Moar Rubyists: Boston's experiences

We've been dealing with the same problem [of a lack of Ruby programmers] for a couple of years in Boston. We've iterated through a bunch of potential solutions so I figured I'd share those with you here in case there's some lessons learned you can apply.

Dan Croak of Thoughtbot kindly shares his experiences with trying to get more Ruby programmers in Boston. It's a detailed and thoughtful post, and definitely worth a read.

I found this especially interesting:

1) Convert Java/Perl/.NET/Python developers from big companies into Rubyists

Our main effort here was a VC-sponsored workshop ... I would not classify it as successful. I think the two reasons why were:

  • the class wasn't 100% subsidized. It was still priced at $600.
  • it's difficult to find this cohort in any significant numbers. You can't contact HR at Fidelity and say, "hey, I'd like to poach 50 of your developers, can I send an email to your mailing list?"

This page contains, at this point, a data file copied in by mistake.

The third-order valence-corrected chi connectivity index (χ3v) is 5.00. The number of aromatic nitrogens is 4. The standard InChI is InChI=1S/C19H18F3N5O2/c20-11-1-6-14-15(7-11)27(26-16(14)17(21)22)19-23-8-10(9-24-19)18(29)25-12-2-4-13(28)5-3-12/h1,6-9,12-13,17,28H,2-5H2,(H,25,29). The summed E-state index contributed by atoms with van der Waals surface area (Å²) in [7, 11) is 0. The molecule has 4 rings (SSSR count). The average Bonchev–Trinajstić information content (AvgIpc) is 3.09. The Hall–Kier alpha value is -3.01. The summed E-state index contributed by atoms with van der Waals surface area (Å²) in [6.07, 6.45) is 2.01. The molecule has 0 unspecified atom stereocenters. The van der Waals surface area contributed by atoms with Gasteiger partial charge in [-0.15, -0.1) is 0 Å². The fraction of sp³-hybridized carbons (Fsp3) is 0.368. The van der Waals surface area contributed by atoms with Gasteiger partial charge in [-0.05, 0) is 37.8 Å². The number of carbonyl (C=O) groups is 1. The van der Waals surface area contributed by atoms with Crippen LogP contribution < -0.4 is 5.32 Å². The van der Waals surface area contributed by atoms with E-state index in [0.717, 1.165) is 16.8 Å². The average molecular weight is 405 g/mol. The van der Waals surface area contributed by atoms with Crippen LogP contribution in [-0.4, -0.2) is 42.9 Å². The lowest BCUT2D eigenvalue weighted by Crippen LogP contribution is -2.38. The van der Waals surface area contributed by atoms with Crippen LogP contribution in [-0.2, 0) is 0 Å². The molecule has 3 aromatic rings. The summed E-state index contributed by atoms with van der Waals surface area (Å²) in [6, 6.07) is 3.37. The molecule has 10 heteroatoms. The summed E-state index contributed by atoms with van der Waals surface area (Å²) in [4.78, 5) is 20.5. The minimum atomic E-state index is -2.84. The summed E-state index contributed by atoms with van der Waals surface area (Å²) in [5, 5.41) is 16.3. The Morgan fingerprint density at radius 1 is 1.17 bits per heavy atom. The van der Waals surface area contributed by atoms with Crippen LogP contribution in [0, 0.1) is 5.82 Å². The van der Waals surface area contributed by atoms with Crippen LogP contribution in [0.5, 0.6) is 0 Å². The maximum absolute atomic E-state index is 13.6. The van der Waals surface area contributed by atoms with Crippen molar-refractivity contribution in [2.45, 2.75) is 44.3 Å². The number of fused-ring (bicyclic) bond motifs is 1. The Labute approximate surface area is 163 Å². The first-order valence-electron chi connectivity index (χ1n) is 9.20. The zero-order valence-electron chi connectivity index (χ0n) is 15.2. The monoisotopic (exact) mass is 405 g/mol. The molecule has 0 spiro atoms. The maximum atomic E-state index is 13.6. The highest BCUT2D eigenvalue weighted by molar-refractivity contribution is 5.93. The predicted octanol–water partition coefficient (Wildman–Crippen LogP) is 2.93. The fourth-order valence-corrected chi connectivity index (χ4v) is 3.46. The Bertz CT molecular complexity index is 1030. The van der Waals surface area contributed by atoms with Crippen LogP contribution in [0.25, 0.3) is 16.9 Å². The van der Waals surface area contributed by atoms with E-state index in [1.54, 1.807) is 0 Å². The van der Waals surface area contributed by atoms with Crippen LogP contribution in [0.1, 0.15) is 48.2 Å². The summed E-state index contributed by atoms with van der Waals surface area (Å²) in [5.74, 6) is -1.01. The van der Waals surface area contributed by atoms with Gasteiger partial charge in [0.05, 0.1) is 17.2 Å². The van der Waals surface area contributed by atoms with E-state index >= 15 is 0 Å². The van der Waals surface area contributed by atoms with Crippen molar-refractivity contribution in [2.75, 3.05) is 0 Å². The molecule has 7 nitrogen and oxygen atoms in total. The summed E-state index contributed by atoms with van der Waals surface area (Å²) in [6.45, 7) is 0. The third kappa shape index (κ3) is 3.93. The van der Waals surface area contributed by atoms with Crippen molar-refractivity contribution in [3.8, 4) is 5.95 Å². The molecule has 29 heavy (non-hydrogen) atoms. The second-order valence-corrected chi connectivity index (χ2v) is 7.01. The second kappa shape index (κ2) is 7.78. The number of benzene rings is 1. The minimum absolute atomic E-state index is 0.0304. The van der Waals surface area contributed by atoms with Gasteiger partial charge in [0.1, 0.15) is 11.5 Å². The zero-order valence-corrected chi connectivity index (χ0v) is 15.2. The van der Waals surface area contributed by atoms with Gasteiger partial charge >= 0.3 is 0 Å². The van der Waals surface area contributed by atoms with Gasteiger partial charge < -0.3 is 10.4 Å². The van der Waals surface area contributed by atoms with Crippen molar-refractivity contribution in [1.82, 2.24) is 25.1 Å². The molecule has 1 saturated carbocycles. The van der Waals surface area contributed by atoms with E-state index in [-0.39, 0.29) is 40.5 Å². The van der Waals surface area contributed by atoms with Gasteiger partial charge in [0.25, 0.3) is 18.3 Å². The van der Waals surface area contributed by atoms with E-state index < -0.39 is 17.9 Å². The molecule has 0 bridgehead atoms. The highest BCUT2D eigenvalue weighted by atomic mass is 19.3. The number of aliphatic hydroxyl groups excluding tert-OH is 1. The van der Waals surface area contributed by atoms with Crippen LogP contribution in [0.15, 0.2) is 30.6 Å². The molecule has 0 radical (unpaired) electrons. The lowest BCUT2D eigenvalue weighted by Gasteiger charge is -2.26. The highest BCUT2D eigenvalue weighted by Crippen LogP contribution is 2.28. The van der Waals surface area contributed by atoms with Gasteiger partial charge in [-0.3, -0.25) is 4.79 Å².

My guess would be that if you're going to try to convert engineers at big companies, that effort will be more top-down than bottom-up. Those programmers are generally more risk-averse and unlikely to devote a lot of time and money to a skill that might possibly help them change jobs.

But, there are definitely larger companies that are trying to make the switch internally, and they're having a tough time of it. (Ten months ago I wrote about a large company that was living this pain, and from what I hear, they're still having a hard time hiring.) I really do wonder what would happen if companies like Thoughtbot or Pragmatic Studio were to sell dedicated group classes directly to companies. Of course, then you're dealing with an enterprise sales cycle. Which pretty much everyone avoids if they can.

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Tagged: ruby, rails, nyc

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